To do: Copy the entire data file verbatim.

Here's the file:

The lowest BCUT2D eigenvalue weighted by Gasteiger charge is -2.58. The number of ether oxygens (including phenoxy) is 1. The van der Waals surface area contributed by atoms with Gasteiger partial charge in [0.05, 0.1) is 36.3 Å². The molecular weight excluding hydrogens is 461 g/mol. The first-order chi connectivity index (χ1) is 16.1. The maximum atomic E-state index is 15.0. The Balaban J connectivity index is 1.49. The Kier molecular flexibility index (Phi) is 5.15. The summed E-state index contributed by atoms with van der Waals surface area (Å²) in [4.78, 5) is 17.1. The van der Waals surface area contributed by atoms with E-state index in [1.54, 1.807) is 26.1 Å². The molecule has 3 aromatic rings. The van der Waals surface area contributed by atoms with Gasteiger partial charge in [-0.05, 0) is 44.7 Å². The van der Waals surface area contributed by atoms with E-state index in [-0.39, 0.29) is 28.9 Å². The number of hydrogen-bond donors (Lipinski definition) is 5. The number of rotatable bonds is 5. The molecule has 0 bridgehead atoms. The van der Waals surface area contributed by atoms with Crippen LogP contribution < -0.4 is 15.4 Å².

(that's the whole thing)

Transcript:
The lowest BCUT2D eigenvalue weighted by Gasteiger charge is -2.58. The number of ether oxygens (including phenoxy) is 1. The van der Waals surface area contributed by atoms with Gasteiger partial charge in [0.05, 0.1) is 36.3 Å². The molecular weight excluding hydrogens is 461 g/mol. The first-order chi connectivity index (χ1) is 16.1. The maximum atomic E-state index is 15.0. The Balaban J connectivity index is 1.49. The Kier molecular flexibility index (Phi) is 5.15. The summed E-state index contributed by atoms with van der Waals surface area (Å²) in [4.78, 5) is 17.1. The van der Waals surface area contributed by atoms with E-state index in [1.54, 1.807) is 26.1 Å². The molecule has 3 aromatic rings. The van der Waals surface area contributed by atoms with Gasteiger partial charge in [-0.05, 0) is 44.7 Å². The van der Waals surface area contributed by atoms with E-state index in [-0.39, 0.29) is 28.9 Å². The number of hydrogen-bond donors (Lipinski definition) is 5. The number of rotatable bonds is 5. The molecule has 0 bridgehead atoms. The van der Waals surface area contributed by atoms with Crippen LogP contribution < -0.4 is 15.4 Å².